Frozen testicular tissue still viable after 20 years

The rate of survival for childhood cancers has increased dramatically in the last several decades, but a serious side effect of treatment is diminished fertility later in life. A potential treatment for boys facing cancer treatment would be to harvest, freeze, and, after the cancer is cured, reimplant their testicular tissue, which contains stem cells that could give rise to sperm.

What happens to that tissue, however, when subjected to the long-term freezing that could be necessary, has remained unclear.

A new study in rats led by University of Pennsylvania School of Veterinary Medicine researchers has shown that male testis tissue that is cryopreserved can be reimplanted after more than 20 years and will go on to make viable sperm. The work, led by senior research investigator Eoin C. Whelan, was published in PLOS Biology.

While the long-frozen testicular tissue could produce sperm, the team found that the long delay did come with a cost in reduced sperm production compared to tissue that is only briefly frozen. The results may have important implications for treatment of prepubertal boys with cancer, for whom chemotherapy may be preceded by harvesting and freezing of testicular tissue for eventual reimplantation.

“The glass-half-empty way of looking at this is that stem cells do seem to be compromised in their ability to regenerate sperm after a long freezing time,” Whelan says. “But the good news is that sperm can be produced, and they seem to be transcriptionally normal when we examined their RNA.”

The study was conducted in the laboratory of Ralph L. Brinster, the Richard King Mellon Professor of Reproductive Physiology at Penn Vet, a renowned scientist of reproductive biology.

Read the full story about this study in Penn Today

Piezo1 Possible Key to Supporting Muscle Regeneration in Duchenne Muscular Dystrophy

One protein, Piezo1, is key to marshalling muscle stem cells’ unique shapes and response to injuries, but it is in low supply in those with Duchenne muscular dystrophy, according to a team at the Perelman School of Medicine at the University of Pennsylvania. However, when they re-activated Piezo1, it allowed muscle stem cells in mice to return to their normal, distinctly-shaped states so that they could repair broken down, dystrophic muscles. These findings, published in Science Advances, open the door to potential molecular-level treatments that may slow or even halt the progression of muscular dystrophy.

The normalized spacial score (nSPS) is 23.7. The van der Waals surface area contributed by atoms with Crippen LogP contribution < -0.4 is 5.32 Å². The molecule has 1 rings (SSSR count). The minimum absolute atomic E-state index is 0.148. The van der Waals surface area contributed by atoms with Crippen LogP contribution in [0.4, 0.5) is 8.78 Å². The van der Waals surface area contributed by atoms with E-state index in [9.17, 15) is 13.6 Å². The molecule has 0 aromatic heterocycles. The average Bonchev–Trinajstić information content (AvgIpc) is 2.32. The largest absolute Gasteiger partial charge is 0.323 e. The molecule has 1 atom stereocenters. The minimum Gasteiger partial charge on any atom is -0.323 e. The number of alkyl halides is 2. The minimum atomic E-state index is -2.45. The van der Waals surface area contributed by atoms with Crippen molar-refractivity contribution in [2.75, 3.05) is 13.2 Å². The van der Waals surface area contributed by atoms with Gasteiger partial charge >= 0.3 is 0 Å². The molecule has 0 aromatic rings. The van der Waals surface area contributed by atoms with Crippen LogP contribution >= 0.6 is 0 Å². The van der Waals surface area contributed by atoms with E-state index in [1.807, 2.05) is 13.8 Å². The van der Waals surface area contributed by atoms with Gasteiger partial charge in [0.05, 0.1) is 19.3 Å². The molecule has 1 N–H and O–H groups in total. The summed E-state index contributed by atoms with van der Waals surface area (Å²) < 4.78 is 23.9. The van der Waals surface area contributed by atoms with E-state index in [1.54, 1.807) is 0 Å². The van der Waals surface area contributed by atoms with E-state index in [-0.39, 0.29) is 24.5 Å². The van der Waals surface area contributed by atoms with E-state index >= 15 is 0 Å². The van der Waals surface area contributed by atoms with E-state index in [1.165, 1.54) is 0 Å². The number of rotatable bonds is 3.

“We showed that muscle stem cells have a variety of extensions that are used to sense their environment to respond to injuries, all of which is controlled by the protein Piezo1,” said the study’s lead author, Foteini Mourkioti, PhD, an assistant professor of Orthopaedic Surgery. “This is in contrast to previous belief, which considered muscle stem cells to be simply round and dormant in undamaged muscles.”

Read more about this research in Penn Medicine News.

Penn research shows origin of rare disease FOP rooted in muscle regeneration dysfunction

Fibrodysplasia ossificans progressiva (FOP) is a rare disease characterized by extensive bone growth outside of the normal skeleton that pre-empts the body’s normal responses to even minor injuries. It results in what some term a “second skeleton,” which locks up joint movement and could make it hard to breathe. However, new research in mice by a team at the Perelman School of Medicine at the University of Pennsylvania shows that forming extra-skeletal bone might not be the only driver of the disease. Impaired and inefficient muscle tissue regeneration appears to open the door for unwanted bone to form in areas where new muscle should occur after injuries. This discovery opens up the possibility of pursuing new therapies for FOP and was published today in NPJ Regenerative Medicine.

“While we have made great strides toward better understanding this disease, this work shows how basic biology can provide great insights into appropriate regenerative medicine therapies,” said the study’s lead author, Foteini Mourkioti, PhD, an assistant professor of Orthopaedic Surgery and Cell and Developmental Biology, as well as the co-director of the Penn Institute for Regenerative Medicine, Musculoskeletal Program. “From the lab, we’re now able to show that there is potential for a whole new realm of therapies for patients with this devastating condition.”

Read more about this research in Penn Medicine News.

Changing the identity of cancer cells to eliminate them

In the late 1980s, scientists developed a revolutionary approach to treating acute myeloid leukemia (AML), a type of blood cancer. Called differentiation therapy, it amounted to a bona fide cure for many patients. The treatment works by triggering cells “stuck” with a cancerous identity to keep developing and maturing, giving rise to different, non-disease causing types.

Unfortunately, this treatment only works for a small subset of patients who have a particular subtype of the disease, called promyelocytic AML (APL). “For a long time, it was seen as kind of a one-off,” says M. Andrés Blanco, an assistant professor at the University of Pennsylvania School of Veterinary Medicine.

Now, Blanco and colleagues have identified a new approach to triggering differentiation in AML—one with potential to treat a much wider array of AML patients.

Their study, published in the journal Cancer Discovery, identifies an enzyme that regulates the process by which AML cells differentiate. In both cell lines and an animal model, the researchers found that inhibiting this enzyme, particularly in combination with other anti-cancer therapies, prompted AML cells to lose aspects of their identity associated with aggressive growth. The cells also began to exit the cell cycle, on the path toward maturing into a new cell type.

Read more about Andres’ research in the full post from Penn Today